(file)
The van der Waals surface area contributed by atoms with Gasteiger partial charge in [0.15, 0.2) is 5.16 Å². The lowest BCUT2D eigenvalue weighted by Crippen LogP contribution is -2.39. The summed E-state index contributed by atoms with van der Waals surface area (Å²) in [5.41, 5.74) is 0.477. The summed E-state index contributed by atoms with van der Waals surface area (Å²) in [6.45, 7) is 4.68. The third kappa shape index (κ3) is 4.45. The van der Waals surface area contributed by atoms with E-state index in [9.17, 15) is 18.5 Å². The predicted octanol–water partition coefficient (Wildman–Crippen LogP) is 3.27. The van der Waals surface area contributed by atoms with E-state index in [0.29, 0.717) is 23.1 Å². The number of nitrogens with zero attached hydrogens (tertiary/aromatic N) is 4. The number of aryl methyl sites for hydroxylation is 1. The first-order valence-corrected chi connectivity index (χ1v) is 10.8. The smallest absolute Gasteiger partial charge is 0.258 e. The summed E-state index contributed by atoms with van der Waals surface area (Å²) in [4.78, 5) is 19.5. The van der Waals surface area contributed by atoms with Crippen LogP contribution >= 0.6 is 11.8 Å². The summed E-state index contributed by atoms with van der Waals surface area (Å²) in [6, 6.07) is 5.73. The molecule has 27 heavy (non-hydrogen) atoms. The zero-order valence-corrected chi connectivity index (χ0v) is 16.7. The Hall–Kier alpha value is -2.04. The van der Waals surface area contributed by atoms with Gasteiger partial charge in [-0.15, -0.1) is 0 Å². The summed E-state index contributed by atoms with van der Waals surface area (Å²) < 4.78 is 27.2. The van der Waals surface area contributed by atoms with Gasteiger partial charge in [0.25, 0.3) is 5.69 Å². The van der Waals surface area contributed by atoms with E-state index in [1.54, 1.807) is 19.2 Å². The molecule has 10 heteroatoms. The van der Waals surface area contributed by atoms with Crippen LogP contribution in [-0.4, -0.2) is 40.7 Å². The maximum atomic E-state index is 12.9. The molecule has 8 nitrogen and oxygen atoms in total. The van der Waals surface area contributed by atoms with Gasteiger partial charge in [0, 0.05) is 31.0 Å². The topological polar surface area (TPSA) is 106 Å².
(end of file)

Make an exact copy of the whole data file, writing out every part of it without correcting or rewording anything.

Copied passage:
The van der Waals surface area contributed by atoms with Gasteiger partial charge in [0.15, 0.2) is 5.16 Å². The lowest BCUT2D eigenvalue weighted by Crippen LogP contribution is -2.39. The summed E-state index contributed by atoms with van der Waals surface area (Å²) in [5.41, 5.74) is 0.477. The summed E-state index contributed by atoms with van der Waals surface area (Å²) in [6.45, 7) is 4.68. The third kappa shape index (κ3) is 4.45. The van der Waals surface area contributed by atoms with E-state index in [9.17, 15) is 18.5 Å². The predicted octanol–water partition coefficient (Wildman–Crippen LogP) is 3.27. The van der Waals surface area contributed by atoms with E-state index in [0.29, 0.717) is 23.1 Å². The number of nitrogens with zero attached hydrogens (tertiary/aromatic N) is 4. The number of aryl methyl sites for hydroxylation is 1. The first-order valence-corrected chi connectivity index (χ1v) is 10.8. The smallest absolute Gasteiger partial charge is 0.258 e. The summed E-state index contributed by atoms with van der Waals surface area (Å²) in [4.78, 5) is 19.5. The van der Waals surface area contributed by atoms with Crippen LogP contribution >= 0.6 is 11.8 Å². The summed E-state index contributed by atoms with van der Waals surface area (Å²) in [6, 6.07) is 5.73. The molecule has 27 heavy (non-hydrogen) atoms. The zero-order valence-corrected chi connectivity index (χ0v) is 16.7. The Hall–Kier alpha value is -2.04. The van der Waals surface area contributed by atoms with Gasteiger partial charge in [-0.15, -0.1) is 0 Å². The summed E-state index contributed by atoms with van der Waals surface area (Å²) < 4.78 is 27.2. The van der Waals surface area contributed by atoms with Gasteiger partial charge in [0.25, 0.3) is 5.69 Å². The van der Waals surface area contributed by atoms with E-state index in [1.54, 1.807) is 19.2 Å². The molecule has 10 heteroatoms. The van der Waals surface area contributed by atoms with Crippen LogP contribution in [-0.4, -0.2) is 40.7 Å². The maximum atomic E-state index is 12.9. The molecule has 8 nitrogen and oxygen atoms in total. The van der Waals surface area contributed by atoms with Gasteiger partial charge in [0, 0.05) is 31.0 Å². The topological polar surface area (TPSA) is 106 Å².